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16th Century rebellions of the Netherlands.

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The First Revolt was triggered by two events. The first was the grandees' bid to change Philip's heresy laws in 1564, which took Count Egmont to Spain to proposition the king in person. This failed, but gave the nobility the encouragement they needed to make a formal gesture of rebellion. In 1565, a group of around 400 noblemen formed an organisation called the Compromise that echoed the aims of the grandees. Their supporters, the Confederates, rode into Brussels in 1566 and demanded that Margaret soften the punishment for heresy. They made it clear that refusal would be met with violence. Rebellion among the nobility was established. The second trigger of the Revolt catalysed rebellion among the middle and lower classes of the Netherlands. The Confederates had already found support among these social groups, but rebellion was really ignited by the surge in public preaching during the early 1560's. The Huguenots flooding into the Netherlands from neighbouring France found that local magistrates were prepared to overlook illegal Calvinist activity. Their preaching therefore became more confident and conspicuous to the point where they began encouraging iconoclasm among their flocks. So began the Iconoclast Fury, a widespread attack on Catholic churches throughout the Netherlands. By this point, rebellion among the lower classes was virulent. Philip was largely to blame for the outbreak of revolt. In the short term, his response to Margaret's requests for the softening of the heresy laws in 1565 was foolishly slow. ...read more.


However, as the Catholic Charles V was entirely unprepared to condone openly Lutheran princes, the religion struggled to establish itself. Because of this weakness, many Lutherans simply converted to Calvinism. It offered the same appealing alternative to Catholicism, but required no support from those in authority. Often people made the transition from Lutheran or humanist to Calvinist in one of the Netherlands' chambers of rhetoric. These were combined amateur dramatic societies and debating clubs, and were found in most important towns. They provided a forum in which Calvinist ideas could be discussed and spread freely. As these were essentially a middle-class preserve, they served mainly to convert this class to Calvinism and were not as important as those influences that also reached the lower class en masse, such as the Huguenots. Nevertheless, among the middle class the chambers of rhetoric spread the religion extremely effectively. Their influence upon the expansion of Calvinism is evident in the fact that many prominent Protestants such as Lenaert Bouwens and David Joris were members in their early years. Many people were so keen to abandon Catholicism for Calvinism (or another religion) because of the profoundly unholy way in which many of the clergy behaved. Absenteeism was rife, leading some communities to feel they lacked spiritual guidance and leadership. Many of the clergy were also guilty of drunkenness, liaisons with prostitutes and ignorance of basic religious knowledge. ...read more.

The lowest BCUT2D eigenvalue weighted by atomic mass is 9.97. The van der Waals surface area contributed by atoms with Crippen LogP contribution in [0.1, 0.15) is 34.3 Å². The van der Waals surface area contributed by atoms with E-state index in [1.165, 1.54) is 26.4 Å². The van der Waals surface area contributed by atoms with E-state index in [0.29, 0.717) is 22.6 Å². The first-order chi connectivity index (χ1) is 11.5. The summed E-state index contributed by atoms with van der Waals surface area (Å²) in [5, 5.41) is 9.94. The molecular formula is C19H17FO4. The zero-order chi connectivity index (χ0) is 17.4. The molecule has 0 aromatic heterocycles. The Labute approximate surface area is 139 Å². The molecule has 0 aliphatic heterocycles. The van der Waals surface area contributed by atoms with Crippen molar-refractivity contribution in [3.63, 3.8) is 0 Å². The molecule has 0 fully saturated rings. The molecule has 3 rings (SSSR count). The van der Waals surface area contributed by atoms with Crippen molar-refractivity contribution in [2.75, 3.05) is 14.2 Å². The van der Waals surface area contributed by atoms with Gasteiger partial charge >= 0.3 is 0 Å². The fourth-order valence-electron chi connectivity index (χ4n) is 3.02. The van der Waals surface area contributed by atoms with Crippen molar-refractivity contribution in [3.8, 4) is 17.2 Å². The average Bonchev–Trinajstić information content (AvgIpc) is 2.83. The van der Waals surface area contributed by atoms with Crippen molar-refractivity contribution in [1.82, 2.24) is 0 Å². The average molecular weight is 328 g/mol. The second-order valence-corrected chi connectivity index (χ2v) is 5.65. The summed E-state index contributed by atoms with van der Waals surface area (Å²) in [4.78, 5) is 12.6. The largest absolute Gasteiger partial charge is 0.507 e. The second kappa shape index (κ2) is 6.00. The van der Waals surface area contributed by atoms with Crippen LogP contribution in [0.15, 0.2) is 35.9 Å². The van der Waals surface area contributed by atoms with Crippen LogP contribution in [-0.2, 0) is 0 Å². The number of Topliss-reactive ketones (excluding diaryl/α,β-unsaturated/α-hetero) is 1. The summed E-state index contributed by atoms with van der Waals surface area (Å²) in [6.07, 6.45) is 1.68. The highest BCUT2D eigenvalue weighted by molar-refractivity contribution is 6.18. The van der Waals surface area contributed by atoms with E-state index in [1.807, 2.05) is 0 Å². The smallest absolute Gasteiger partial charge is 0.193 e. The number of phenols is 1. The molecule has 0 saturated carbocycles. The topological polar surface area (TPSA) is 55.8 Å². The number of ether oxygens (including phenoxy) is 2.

NEW CONC: Triggers impt, esp Huguenots as masses crucial to revolt, unlike nobles Neither trigger entirely essential. Eco difficulties had bred such discontent and Calv had spread so widely that ppl bound to revolt some time or other. Both equally essential- eco blackened mood, while fact that ppl Calvinist made them keen to rebel against laws threatening them (specifically) The grandees' challenge to Philip's authority in their 1564 was very important, perhaps even crucial, to the outbreak of revolt amongst the nobility. Had this challenge not been made, it is unlikely that the nobility would ever have felt safe or supported enough to form the antagonistic Compromise. However, revolt would still have occurred among the masses without this trigger. The influx of Huguenots into the Netherlands combined with the magistrates' willingness to tolerate their openly 'heretical' preaching really triggered revolt among the ordinary people of the Netherlands. It is therefore the more important of the two triggers, because while the revolt could have occurred without the nobility, it could not possibly have occurred without the manpower that the middle and lower classes provided. Yet neither trigger was completely essential to the outbreak of mass revolt in the Netherlands in the 1560's. Economic hardship had bred such discontent and Calvinism had spread so widely that people were bound to revolt at some time or other in protest at their conditions and in defence of their religion. These two essential motivations are fairly equal in their contribution to the First Revolt. The triggers merely provided a focus for their discontent. ...read more.

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